Lower Respiratory Specimens Optimal for Accurate Psittacosis Detection

Research scientist putting test 96 well platte into real-time pcr machine.
A case study published in the Morbidity and Mortality Weekly Report describes an outbreak of Chlamydia psittaci among works at chicken slaughter plants in the southeast United States.

During the largest psittacosis outbreak in the United States in 30 years, Chlamydia psittaci was best detected in lower respiratory specimens by using real-time polymerase chain reaction (PCR) assay, according to a case study published by the Centers for Disease Control and Prevention (CDC) in their Morbidity and Mortality Weekly Report. Although real-time PCR is not widely available, it provides a faster and more accurate psittacosis diagnosis than the more commonly used serologic tests.

From August to October 2018, the Virginia and Georgia departments of health identified 33 workers as having probable or confirmed psittacosis. All of them worked at 1 of 2 chicken slaughter plants in Virginia or Georgia that shared source farms. Probable cases were based on symptoms and epidemiologic exposure, and confirmed cases were based on detection of C psittaci via real-time PCR in at least 1 of the following specimens: nasopharyngeal swab, sputum, or stool.

Based on the 54 specimens submitted, 13 (39%) of the workers had confirmed psittacosis, and 20 (61%) workers had probable psittacosis. Workers with confirmed infection tended to be older men, have a diagnosis of pneumonia, require hospitalization, or require admission to an intensive care unit. The most common specimen type submitted was the nasopharyngeal swab, which confirmed 90% of probable infection and 61% of psittacosis cases.

C psittaci was most commonly detected in stool (4/5) and lower respiratory (10/17) specimens, and in 2 of 28 upper respiratory specimens. Cycle threshold (Ct) values were lower in lower respiratory C psittaci-positive specimens (mean, 29; range, 26-31), indicating a higher bacterial load compared with nasopharyngeal swabs (Ct values 31 and 33) and stool specimens (mean, 34; range, 32-37).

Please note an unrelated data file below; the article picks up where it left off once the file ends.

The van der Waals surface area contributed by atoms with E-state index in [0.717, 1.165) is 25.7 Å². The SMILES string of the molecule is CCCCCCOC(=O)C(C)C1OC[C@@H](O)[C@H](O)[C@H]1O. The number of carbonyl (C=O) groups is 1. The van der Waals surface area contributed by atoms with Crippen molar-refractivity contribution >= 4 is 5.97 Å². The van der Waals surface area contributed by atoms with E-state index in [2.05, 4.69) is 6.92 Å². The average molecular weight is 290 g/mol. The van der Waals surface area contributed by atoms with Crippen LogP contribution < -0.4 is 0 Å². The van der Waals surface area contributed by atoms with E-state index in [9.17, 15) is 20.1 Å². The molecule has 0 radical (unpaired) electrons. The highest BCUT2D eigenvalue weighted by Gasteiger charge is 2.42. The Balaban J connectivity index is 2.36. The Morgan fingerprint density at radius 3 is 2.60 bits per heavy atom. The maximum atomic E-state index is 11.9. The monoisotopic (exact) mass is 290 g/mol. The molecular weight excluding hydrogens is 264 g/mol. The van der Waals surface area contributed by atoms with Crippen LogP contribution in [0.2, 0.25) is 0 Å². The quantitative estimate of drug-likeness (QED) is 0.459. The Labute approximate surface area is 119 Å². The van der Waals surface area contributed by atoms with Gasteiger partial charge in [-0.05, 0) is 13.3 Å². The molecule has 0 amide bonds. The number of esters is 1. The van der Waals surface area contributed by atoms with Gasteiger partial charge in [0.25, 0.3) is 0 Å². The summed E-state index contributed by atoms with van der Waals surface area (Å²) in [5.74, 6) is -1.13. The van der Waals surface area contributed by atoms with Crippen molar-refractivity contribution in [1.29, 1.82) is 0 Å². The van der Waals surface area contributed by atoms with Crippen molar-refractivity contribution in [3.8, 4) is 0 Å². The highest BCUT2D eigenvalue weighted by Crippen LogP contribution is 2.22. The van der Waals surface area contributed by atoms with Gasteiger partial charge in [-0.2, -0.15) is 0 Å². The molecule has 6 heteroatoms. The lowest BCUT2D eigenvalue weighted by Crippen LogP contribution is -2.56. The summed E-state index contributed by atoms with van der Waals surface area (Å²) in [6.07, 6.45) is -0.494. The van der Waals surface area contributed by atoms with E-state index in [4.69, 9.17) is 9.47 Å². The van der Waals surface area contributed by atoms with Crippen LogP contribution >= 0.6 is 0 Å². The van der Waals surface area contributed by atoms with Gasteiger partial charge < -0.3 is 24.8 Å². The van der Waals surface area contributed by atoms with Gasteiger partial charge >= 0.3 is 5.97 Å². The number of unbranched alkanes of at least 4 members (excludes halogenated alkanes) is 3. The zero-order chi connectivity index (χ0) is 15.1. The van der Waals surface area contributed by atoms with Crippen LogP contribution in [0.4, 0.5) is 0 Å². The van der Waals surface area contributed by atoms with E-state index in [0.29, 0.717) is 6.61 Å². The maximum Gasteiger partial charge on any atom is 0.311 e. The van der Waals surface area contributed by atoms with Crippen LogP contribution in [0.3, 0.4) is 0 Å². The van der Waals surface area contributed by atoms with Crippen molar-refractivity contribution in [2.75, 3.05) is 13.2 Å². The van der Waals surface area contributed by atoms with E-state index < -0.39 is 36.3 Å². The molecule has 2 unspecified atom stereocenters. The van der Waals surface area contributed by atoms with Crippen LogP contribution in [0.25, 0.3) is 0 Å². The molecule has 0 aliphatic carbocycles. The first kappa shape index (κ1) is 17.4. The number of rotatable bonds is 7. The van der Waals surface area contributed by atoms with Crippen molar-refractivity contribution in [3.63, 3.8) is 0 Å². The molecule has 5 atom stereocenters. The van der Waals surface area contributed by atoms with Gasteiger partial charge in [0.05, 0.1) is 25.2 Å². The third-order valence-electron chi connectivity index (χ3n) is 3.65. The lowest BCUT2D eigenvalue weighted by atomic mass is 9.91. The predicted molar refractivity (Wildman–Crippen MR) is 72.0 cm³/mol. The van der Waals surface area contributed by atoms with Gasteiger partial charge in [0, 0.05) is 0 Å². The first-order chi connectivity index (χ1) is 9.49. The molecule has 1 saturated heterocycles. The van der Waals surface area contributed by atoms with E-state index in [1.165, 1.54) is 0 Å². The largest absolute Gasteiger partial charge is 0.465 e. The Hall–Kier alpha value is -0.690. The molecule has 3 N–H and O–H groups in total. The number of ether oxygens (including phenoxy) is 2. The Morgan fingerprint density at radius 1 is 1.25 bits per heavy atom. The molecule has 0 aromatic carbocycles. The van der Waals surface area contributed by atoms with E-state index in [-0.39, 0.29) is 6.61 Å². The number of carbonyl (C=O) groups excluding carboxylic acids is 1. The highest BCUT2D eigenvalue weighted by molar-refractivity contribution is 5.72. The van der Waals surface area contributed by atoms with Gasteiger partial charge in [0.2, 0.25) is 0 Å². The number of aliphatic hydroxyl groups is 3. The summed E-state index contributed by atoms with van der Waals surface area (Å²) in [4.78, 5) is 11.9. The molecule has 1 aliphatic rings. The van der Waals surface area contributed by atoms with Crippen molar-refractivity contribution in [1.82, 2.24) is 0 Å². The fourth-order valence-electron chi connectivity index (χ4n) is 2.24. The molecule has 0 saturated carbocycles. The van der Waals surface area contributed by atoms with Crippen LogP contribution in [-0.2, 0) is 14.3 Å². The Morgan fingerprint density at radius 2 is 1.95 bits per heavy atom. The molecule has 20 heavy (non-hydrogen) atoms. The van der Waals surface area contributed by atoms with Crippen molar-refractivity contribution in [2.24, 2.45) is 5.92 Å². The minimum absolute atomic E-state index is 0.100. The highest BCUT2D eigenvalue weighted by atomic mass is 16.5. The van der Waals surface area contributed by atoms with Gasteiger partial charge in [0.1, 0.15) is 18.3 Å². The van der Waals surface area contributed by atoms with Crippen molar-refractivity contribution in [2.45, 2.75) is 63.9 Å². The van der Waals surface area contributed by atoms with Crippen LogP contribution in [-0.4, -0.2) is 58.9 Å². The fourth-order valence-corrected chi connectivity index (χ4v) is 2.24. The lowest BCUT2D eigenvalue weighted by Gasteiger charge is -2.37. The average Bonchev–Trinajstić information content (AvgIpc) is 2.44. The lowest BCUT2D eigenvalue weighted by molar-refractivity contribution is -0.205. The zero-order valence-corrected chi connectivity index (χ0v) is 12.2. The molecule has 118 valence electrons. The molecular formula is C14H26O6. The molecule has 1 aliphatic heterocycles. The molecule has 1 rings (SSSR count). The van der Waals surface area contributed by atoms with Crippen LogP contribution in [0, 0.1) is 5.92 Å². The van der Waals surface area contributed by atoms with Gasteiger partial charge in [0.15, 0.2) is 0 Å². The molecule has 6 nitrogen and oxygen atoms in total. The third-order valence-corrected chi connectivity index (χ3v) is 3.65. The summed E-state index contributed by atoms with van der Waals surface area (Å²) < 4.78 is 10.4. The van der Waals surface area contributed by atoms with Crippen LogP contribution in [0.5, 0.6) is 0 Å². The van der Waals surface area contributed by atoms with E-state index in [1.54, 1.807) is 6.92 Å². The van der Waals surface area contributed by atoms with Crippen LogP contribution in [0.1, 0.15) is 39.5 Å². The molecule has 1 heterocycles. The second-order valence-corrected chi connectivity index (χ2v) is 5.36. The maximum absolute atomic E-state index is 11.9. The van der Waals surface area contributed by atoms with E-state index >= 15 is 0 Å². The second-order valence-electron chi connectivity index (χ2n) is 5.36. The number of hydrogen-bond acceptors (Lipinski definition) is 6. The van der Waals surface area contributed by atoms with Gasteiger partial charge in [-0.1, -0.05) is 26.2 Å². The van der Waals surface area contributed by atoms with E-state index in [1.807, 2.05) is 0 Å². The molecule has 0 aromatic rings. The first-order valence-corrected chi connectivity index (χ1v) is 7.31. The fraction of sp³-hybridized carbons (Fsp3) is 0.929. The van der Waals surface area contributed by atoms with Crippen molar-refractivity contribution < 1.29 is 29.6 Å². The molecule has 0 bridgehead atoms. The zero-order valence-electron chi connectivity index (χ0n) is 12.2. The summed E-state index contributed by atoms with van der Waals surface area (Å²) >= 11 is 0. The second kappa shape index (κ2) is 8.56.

Of 6 patients with confirmed psittacosis who submitted nasopharyngeal swabs and sputum, all sputa and only 1 nasopharyngeal swab tested positive for C psittaci. Of 3 patients with confirmed psittacosis who submitted stool and sputum, all 3 sputa and 2 stool specimens tested positive for C psittaci, and C psittaci was detected in the stool specimens of 2 patients with C psittaci-negative nasopharyngeal swabs.

The study was limited by a small sample size and the difficulty of obtaining lower respiratory specimens from mildly ill workers because psittacosis is characterized by a dry cough; therefore, lower respiratory specimens were more likely submitted by severely ill workers who probably had a higher bacterial load.

The study authors warned that “Public health professionals and healthcare providers should be aware that C psittaci might not be detected if nasopharyngeal swab specimens alone are tested.” In addition, they noted that stool specimens may have utility in psittacosis diagnosis when using real-time PCR.


McGovern OL, Kobayashi M, Shaw KA, et al. Use of real-time PCR for Chlamydia psittaci detection in human specimens during an outbreak of psittacosis – Georgia and Virginia, 2018. MMWR Morb Mortal Wkly Rep. 2021;70(14):505-509. doi:10.15585/mmwr.mm7014a1